Opinion: The importance of tort law

  

By Jeannie Brandstetter

Some time after we’ve all awakened from our turkey-induced Thanksgiving naps but a few days before we nestle in for visions of cavorting sugarplums to await St. Nick, a lamentable occasion will occur.

I wish I meant Festivus, the pretend holiday written into an episode of “Seinfeld” during which we’d gather for the “airing of the grievances.” I’m not. 

I’m talking instead about the American Tort Reform Association’s original fake news nugget – its annual Judicial Hellhole Report. Just another kind of pretend, I suppose. 

ATRA is a Washington, D.C.-based group formed in 1986 to represent hundreds of corporations (U.S. and foreign) in their bid to overhaul civil liability laws, aka tort reform. Their report pretends to be an authentic study which lists cities and states where corporations and doctors just can’t get a fair shake in court.

The report is released with much alarmist ballyhoo, then ATRA disciples use it to spur panic among legislators that Missouri is “bad for business.”

The truth is, the entire thing is pure hooey. It’s just part of the continued attack on tort law and the right to a trial by jury. Brought to you by the folks who want it to be cheaper and easier to hurt or even kill Missourians. 

ATRA and its report were discussed on St. Louis “On The Air Legal Roundtable” in January 2017.

“This is the corporate defendants saying they don’t like losing so many cases in places like St. Louis,” said Bill Freivogel, Director of Journalism at Southern Illinois University-Carbondale. “The whole thing is just really a very masterful corporate effort to decrease the judgments against them in places like St. Louis.” 

ATRA, said Freivogel, is “totally funded” by corporate defendants. His on-air colleague Mark Smith, Associate Vice Chancellor of Students at Washington University School of Law, chimed in, “It’s just a snappy name they’ve given for ‘people who don’t like to lose.’ But the title ‘rich corporations that don’t like to lose…’ that doesn’t have as much panache.”

But ATRA will no longer tell anyone who its members/financial backers even are. If you visit their website, there’s an “about us” page with a link that says it’ll take you to a sample list of members, but “sorry, that page could not be found.”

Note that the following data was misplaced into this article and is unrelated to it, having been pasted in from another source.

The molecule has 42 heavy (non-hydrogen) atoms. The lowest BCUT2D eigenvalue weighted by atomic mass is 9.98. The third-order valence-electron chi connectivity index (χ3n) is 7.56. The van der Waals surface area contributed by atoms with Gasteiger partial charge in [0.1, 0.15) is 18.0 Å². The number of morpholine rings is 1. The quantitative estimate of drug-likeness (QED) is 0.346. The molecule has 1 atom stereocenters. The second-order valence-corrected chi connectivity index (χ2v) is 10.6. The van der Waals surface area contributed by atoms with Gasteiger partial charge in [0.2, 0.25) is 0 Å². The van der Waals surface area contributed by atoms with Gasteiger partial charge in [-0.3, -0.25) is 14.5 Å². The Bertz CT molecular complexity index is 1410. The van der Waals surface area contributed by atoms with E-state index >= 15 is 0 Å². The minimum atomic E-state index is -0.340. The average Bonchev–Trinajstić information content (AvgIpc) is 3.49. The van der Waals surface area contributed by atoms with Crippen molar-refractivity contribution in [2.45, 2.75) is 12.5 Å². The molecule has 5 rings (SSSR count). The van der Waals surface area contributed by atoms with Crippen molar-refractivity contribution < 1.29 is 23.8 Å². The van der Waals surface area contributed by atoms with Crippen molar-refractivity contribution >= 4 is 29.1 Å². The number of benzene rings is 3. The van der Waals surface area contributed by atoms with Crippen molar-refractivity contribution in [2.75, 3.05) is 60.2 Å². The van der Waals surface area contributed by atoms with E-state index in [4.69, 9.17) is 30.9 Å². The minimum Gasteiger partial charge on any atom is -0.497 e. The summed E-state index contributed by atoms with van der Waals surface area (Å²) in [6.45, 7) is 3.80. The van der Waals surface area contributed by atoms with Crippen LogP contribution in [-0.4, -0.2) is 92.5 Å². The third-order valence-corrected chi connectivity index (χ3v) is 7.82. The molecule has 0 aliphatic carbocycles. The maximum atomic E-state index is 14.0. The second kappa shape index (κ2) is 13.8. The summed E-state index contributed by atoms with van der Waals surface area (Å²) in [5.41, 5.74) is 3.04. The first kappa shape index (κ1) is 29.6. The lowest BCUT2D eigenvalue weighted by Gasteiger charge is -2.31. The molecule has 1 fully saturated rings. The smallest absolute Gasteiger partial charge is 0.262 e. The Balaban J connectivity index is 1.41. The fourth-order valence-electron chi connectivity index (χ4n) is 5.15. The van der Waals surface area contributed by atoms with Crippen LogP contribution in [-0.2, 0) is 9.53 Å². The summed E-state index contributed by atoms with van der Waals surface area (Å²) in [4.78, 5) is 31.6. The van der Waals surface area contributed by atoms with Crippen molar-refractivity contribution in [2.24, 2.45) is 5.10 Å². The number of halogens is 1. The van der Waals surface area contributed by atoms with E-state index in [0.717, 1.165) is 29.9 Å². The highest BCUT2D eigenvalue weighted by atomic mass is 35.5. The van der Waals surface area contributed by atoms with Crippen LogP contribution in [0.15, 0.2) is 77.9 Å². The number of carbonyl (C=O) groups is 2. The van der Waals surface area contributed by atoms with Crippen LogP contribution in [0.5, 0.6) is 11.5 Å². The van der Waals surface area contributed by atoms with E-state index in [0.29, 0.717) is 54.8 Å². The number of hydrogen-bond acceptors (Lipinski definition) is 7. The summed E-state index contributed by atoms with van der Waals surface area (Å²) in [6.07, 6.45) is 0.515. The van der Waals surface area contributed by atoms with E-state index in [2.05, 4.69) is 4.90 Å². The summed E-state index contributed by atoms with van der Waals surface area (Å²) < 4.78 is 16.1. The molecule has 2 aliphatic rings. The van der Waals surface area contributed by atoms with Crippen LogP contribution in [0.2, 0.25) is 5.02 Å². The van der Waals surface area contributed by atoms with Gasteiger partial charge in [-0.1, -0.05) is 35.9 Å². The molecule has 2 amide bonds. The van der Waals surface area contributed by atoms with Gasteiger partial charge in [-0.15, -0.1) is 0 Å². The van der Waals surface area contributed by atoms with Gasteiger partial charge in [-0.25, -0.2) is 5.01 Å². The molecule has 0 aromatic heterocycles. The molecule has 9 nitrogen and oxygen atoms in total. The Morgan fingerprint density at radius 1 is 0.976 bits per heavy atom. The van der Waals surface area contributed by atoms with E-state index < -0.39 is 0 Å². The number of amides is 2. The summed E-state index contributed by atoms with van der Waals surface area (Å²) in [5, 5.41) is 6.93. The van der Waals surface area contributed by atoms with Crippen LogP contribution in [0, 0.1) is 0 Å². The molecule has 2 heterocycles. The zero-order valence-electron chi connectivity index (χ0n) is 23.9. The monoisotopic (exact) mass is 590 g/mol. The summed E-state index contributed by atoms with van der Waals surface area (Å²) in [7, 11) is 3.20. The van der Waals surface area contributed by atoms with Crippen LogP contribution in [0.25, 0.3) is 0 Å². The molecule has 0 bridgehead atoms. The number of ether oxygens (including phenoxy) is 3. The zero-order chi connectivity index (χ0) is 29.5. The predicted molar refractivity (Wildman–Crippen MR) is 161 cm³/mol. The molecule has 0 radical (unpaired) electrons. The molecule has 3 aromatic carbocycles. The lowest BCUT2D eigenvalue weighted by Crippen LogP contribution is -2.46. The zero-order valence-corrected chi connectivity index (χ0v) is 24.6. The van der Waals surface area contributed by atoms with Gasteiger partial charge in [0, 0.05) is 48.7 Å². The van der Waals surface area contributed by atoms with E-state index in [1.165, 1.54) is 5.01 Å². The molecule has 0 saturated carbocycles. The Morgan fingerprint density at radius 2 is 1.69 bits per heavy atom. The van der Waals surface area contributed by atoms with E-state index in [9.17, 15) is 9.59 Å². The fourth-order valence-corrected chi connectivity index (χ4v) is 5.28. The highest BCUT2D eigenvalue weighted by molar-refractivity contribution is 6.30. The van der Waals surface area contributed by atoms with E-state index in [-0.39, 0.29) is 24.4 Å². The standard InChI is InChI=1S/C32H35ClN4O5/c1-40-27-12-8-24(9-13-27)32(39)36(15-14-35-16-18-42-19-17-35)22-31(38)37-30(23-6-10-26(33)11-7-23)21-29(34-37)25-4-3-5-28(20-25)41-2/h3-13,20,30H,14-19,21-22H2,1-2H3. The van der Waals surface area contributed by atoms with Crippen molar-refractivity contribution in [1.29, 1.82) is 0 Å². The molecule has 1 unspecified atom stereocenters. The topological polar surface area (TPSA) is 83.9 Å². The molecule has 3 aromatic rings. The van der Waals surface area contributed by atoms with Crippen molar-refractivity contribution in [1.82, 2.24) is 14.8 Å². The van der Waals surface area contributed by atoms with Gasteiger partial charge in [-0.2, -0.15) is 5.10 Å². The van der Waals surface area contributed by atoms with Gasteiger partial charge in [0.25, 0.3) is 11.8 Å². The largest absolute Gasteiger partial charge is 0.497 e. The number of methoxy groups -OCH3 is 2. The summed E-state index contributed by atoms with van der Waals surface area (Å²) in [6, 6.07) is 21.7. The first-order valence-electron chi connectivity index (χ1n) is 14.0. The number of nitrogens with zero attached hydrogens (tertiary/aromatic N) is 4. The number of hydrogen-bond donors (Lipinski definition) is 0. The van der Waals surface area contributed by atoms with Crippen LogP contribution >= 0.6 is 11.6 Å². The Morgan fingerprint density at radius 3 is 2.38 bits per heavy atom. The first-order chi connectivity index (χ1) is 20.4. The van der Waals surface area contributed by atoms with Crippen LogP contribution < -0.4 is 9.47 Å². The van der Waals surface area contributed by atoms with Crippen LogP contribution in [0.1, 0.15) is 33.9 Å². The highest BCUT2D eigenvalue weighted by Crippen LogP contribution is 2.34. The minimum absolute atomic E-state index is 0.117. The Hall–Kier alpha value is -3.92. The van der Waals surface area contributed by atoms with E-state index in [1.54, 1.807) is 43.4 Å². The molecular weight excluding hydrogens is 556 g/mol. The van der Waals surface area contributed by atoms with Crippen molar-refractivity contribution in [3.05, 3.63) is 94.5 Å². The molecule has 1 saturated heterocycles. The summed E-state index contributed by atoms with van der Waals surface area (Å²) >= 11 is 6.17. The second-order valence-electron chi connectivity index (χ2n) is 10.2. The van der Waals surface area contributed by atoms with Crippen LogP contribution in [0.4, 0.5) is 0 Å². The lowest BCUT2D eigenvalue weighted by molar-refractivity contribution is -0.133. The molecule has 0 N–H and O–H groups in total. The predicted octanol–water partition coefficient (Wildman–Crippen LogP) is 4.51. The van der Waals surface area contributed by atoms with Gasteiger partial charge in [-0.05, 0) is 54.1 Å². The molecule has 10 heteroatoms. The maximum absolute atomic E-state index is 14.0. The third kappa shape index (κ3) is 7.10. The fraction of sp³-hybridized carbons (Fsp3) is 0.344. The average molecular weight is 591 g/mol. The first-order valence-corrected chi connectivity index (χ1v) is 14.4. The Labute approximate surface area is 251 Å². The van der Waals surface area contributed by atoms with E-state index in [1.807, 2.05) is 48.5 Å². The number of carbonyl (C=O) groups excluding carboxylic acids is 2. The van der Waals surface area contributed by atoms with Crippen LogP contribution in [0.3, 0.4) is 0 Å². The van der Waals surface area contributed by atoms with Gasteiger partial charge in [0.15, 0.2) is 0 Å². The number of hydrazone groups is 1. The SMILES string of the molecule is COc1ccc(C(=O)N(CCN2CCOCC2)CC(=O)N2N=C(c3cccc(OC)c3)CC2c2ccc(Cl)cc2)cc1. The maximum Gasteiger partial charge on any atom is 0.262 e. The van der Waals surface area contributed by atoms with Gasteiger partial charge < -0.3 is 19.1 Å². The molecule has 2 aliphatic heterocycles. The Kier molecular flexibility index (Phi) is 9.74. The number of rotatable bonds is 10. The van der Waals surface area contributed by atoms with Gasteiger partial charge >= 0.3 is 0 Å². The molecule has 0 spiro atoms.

Now that I’ve “aired my grievances” about ATRA and the folks who push their anti-civil justice system agenda, let me tell you about the real folks for whom I’m thankful to work. 

The Missouri Association of Trial Attorneys is a non-partisan group of 1,342 plaintiff attorneys (a list of whom I routinely offer to journalists) who work daily to protect the rights we are owed as outlined in the Missouri constitution – “that the right to trial by jury shall remain inviolate.”

It’s important for the well-being of all of us that our elected leaders have a better understanding and appreciation of tort law and trial by jury than to be duped by ATRA and their ilk. After all, a healthy business climate shouldn’t come at the expense of patient, worker or consumer safety.

Tort law not only allows for compensation of victims to be made whole, it means disclosure of the wrongdoing and deterrence of malicious or negligent acts. A jury verdict can be heard around the country or even the world, resulting in a change or halt to unsafe practices.

Tort law – with its roots in English common law – has evolved to level the playing field. It not only allows direct action, but it lets people without resources take on anyone in the world. Any giant corporation, any over-reaching governmental agency.

Tort law has benefits beyond compensating an injured victim. Products are safer, autos are safer, roads are safer, toys are safer, food is safer.

If you’re thinking to yourself about all the frivolous suits filed, I challenge you to name ONE. There are mechanisms in the system (that have always been there) to deal with any case that is non-meritorious. Or to deal with any verdict that’s excessive, or, for that matter, inadequate. 

You’ll notice I said our organization is non-partisan, not impartial. We take sides. We are advocates. And we will never stop saying so. 

One of the remarkable strengths of tort law is that it is direct action. You don’t need to get government approval, you don’t need a permit or authorization. It is started at the behest of an injured plaintiff. In open court.

With an advocate by his side. 

Jeannie Brandstetter is the Director of Communications for the Missouri Association of Trial Attorneys. Given the opportunity, she’ll kindly remind you that journalists and trial attorneys are the reason many of us are alive today.